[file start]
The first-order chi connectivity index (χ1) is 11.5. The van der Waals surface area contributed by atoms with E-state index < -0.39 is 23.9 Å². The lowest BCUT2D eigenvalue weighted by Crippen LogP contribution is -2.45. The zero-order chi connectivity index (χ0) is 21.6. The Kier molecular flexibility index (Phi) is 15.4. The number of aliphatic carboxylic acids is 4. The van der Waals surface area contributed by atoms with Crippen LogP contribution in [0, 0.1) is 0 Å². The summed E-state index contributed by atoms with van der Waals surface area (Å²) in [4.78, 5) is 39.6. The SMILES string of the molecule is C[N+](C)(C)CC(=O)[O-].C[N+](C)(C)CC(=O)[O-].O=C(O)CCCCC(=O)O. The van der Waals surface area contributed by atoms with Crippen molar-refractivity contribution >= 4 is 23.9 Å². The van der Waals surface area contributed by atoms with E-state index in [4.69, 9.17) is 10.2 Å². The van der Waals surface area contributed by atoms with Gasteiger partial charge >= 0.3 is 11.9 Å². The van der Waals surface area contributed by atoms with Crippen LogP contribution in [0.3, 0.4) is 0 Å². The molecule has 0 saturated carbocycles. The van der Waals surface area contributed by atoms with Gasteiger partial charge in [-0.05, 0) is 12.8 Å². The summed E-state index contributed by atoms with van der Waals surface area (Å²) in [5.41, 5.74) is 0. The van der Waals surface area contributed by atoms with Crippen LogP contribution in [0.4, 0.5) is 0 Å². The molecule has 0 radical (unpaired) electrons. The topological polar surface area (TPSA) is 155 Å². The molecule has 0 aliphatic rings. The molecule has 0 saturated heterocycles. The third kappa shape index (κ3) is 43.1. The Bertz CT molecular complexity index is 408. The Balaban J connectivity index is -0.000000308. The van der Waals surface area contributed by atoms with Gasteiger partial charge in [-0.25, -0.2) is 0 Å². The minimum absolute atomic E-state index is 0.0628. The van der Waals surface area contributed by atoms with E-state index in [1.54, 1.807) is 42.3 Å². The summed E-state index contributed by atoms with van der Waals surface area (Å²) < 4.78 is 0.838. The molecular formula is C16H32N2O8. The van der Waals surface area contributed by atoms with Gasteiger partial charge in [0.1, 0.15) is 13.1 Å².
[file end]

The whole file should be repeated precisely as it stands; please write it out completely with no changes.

The first-order chi connectivity index (χ1) is 11.5. The van der Waals surface area contributed by atoms with E-state index < -0.39 is 23.9 Å². The lowest BCUT2D eigenvalue weighted by Crippen LogP contribution is -2.45. The zero-order chi connectivity index (χ0) is 21.6. The Kier molecular flexibility index (Phi) is 15.4. The number of aliphatic carboxylic acids is 4. The van der Waals surface area contributed by atoms with Crippen LogP contribution in [0, 0.1) is 0 Å². The summed E-state index contributed by atoms with van der Waals surface area (Å²) in [4.78, 5) is 39.6. The SMILES string of the molecule is C[N+](C)(C)CC(=O)[O-].C[N+](C)(C)CC(=O)[O-].O=C(O)CCCCC(=O)O. The van der Waals surface area contributed by atoms with Crippen molar-refractivity contribution >= 4 is 23.9 Å². The van der Waals surface area contributed by atoms with E-state index in [4.69, 9.17) is 10.2 Å². The van der Waals surface area contributed by atoms with Gasteiger partial charge >= 0.3 is 11.9 Å². The van der Waals surface area contributed by atoms with Crippen LogP contribution in [0.3, 0.4) is 0 Å². The molecule has 0 saturated carbocycles. The van der Waals surface area contributed by atoms with Gasteiger partial charge in [-0.05, 0) is 12.8 Å². The summed E-state index contributed by atoms with van der Waals surface area (Å²) in [5.41, 5.74) is 0. The van der Waals surface area contributed by atoms with Crippen LogP contribution in [0.4, 0.5) is 0 Å². The molecule has 0 radical (unpaired) electrons. The topological polar surface area (TPSA) is 155 Å². The molecule has 0 aliphatic rings. The molecule has 0 saturated heterocycles. The third kappa shape index (κ3) is 43.1. The Bertz CT molecular complexity index is 408. The Balaban J connectivity index is -0.000000308. The van der Waals surface area contributed by atoms with Gasteiger partial charge in [-0.25, -0.2) is 0 Å². The minimum absolute atomic E-state index is 0.0628. The van der Waals surface area contributed by atoms with E-state index in [1.54, 1.807) is 42.3 Å². The summed E-state index contributed by atoms with van der Waals surface area (Å²) < 4.78 is 0.838. The molecular formula is C16H32N2O8. The van der Waals surface area contributed by atoms with Gasteiger partial charge in [0.1, 0.15) is 13.1 Å².